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Prevention of Unrecognized Arterial Cannulation

The possibility of arterial cannulation during attempted central venous access is well recognized. Classic findings of arterial cannulation such as pulsatile bright red blood are notoriously unrelieable markers of catheter location. When unwanted arterial cannulation is suspected, the catheter should be removed and a new attempt at venous cannulation made. To reduce the possiblity of unrecognized arterial cannulation, the following guidelines must be adhered to:

1. Use ultrasound guidance where possible to minimize the risk of arterial puncture.

2. Confirm placement of internal jugular or subclavian central line placement with chest radiograph. Three key features should be assessed.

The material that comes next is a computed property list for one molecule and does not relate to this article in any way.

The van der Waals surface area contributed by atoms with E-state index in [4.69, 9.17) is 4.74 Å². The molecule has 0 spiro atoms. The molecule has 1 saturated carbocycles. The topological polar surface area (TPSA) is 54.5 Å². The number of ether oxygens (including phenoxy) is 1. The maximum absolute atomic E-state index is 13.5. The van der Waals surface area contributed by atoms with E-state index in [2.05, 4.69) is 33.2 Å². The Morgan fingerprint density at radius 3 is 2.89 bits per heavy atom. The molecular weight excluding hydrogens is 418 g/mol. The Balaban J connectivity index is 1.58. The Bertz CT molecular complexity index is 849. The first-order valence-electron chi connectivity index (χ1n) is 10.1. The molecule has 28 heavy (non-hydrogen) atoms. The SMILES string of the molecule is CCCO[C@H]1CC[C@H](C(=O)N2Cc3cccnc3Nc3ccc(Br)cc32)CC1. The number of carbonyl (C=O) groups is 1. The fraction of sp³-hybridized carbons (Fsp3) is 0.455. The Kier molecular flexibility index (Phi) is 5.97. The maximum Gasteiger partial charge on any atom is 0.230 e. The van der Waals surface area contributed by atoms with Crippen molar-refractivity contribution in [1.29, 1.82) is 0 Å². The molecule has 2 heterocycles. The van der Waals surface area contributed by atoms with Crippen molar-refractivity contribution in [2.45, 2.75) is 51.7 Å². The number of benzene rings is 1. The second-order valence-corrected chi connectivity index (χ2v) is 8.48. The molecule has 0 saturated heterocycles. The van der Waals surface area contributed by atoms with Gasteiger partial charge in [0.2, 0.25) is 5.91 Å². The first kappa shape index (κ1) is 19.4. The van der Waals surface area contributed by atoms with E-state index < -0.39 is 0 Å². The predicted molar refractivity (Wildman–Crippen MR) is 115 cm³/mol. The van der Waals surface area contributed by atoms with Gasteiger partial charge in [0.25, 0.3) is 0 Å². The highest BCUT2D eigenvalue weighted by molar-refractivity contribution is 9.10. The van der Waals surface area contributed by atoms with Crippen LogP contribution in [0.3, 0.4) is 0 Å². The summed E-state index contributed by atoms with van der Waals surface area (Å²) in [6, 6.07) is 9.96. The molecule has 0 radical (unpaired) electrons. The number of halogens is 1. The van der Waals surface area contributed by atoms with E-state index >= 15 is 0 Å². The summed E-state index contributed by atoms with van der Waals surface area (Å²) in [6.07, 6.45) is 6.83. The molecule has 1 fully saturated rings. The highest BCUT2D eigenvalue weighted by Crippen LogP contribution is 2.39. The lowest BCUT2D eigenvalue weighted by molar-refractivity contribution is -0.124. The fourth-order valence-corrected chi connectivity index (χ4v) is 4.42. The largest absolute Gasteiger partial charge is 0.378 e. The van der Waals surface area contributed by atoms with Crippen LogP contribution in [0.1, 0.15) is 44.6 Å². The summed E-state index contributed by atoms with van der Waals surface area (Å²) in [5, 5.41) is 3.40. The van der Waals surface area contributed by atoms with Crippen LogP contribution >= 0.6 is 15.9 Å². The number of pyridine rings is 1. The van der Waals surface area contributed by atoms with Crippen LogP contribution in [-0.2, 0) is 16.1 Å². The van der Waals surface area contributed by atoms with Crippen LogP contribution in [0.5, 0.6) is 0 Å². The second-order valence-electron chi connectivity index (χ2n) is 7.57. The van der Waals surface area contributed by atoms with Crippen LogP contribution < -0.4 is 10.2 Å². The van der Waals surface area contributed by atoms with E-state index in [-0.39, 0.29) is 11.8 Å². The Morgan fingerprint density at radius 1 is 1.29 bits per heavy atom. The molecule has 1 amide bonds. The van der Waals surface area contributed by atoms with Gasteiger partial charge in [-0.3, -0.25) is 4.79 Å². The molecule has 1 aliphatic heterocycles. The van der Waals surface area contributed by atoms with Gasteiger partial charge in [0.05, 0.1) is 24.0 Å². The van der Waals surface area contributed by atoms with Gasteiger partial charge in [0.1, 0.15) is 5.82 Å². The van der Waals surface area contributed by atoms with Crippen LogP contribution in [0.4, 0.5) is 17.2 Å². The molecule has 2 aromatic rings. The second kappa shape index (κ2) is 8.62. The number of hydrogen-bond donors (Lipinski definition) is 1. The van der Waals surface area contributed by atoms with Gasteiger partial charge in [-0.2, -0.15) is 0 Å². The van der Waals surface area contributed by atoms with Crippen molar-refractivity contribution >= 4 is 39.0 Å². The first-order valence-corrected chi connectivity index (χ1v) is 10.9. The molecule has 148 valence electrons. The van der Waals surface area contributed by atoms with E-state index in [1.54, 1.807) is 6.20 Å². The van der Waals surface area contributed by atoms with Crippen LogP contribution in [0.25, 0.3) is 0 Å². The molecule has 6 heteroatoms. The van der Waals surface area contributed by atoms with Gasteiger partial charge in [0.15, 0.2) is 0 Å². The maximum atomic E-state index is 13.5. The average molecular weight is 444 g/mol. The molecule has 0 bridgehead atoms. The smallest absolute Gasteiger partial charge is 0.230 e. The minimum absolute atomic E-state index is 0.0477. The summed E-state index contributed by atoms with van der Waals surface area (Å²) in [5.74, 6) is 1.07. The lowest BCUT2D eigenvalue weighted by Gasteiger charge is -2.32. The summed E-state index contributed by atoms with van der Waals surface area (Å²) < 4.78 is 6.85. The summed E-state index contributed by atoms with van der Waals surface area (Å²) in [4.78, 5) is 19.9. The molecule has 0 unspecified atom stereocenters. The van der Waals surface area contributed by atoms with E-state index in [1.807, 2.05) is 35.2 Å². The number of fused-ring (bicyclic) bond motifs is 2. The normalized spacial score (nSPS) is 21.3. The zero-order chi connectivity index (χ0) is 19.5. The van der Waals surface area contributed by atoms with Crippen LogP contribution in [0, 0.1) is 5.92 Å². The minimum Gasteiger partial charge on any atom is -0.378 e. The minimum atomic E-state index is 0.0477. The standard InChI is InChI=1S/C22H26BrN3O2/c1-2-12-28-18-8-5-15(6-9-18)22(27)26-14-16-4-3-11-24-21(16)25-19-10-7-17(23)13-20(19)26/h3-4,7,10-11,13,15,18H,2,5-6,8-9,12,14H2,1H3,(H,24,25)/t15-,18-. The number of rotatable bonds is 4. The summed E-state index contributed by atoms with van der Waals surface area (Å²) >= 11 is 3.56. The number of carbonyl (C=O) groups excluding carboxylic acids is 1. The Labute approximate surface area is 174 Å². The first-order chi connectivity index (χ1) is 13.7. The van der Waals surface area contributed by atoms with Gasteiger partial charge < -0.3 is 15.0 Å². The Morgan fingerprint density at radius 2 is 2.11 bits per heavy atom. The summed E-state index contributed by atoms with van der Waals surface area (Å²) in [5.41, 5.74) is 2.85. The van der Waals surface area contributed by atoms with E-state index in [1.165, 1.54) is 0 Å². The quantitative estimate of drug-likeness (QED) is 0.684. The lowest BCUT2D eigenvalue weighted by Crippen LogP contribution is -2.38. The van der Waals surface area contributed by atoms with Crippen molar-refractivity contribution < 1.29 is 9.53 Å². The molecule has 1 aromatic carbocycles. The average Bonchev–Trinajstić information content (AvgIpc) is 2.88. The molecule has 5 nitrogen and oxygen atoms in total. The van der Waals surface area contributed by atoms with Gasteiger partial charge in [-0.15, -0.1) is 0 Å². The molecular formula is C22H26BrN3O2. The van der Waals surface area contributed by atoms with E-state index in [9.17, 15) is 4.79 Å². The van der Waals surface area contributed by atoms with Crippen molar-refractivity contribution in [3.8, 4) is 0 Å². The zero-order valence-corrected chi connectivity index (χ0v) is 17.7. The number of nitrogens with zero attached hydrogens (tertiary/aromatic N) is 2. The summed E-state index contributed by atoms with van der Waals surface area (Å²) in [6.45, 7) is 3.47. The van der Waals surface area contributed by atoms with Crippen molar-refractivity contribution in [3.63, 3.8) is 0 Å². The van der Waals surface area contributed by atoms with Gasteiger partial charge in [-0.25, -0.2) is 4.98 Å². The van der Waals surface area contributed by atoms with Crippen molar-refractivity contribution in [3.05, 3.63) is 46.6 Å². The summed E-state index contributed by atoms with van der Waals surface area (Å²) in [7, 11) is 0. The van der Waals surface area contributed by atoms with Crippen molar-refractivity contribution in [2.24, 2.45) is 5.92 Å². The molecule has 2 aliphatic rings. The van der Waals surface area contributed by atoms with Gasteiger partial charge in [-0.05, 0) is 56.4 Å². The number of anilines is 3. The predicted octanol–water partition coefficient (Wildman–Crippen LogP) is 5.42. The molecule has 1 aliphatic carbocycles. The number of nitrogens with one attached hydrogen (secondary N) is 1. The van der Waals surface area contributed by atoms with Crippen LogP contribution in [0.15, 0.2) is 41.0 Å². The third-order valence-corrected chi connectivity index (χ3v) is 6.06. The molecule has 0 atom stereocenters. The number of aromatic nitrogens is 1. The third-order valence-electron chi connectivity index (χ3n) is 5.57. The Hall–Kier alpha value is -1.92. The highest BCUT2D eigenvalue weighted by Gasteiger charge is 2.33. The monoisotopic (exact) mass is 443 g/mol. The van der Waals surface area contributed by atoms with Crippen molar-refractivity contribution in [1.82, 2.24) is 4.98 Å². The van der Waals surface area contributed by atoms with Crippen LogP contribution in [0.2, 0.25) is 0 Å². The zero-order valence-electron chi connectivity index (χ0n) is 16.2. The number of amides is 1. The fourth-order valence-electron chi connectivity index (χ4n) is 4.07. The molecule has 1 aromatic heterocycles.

a. First, the catheter should lie in the vena cava, outside of the cardiac silhouette.
b. Second, the catheter should be relatively parallel to the walls of the vena cava.
c. Third, the catheter tip should not abut the wall of the vena cava.

3. If obtaining a cxr is not feasible for any reason or there is any doubt regarding location after cxr, the critical care committee recommends confirmation by:
a. Manometry (transduce waveform)
b. Comparative Blood Gas Analysis – draw samples from the catheter and an artery
c. Contrast Dye Study


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Written by phil

June 25th, 2006 at 4:55 pm

Posted in Pearls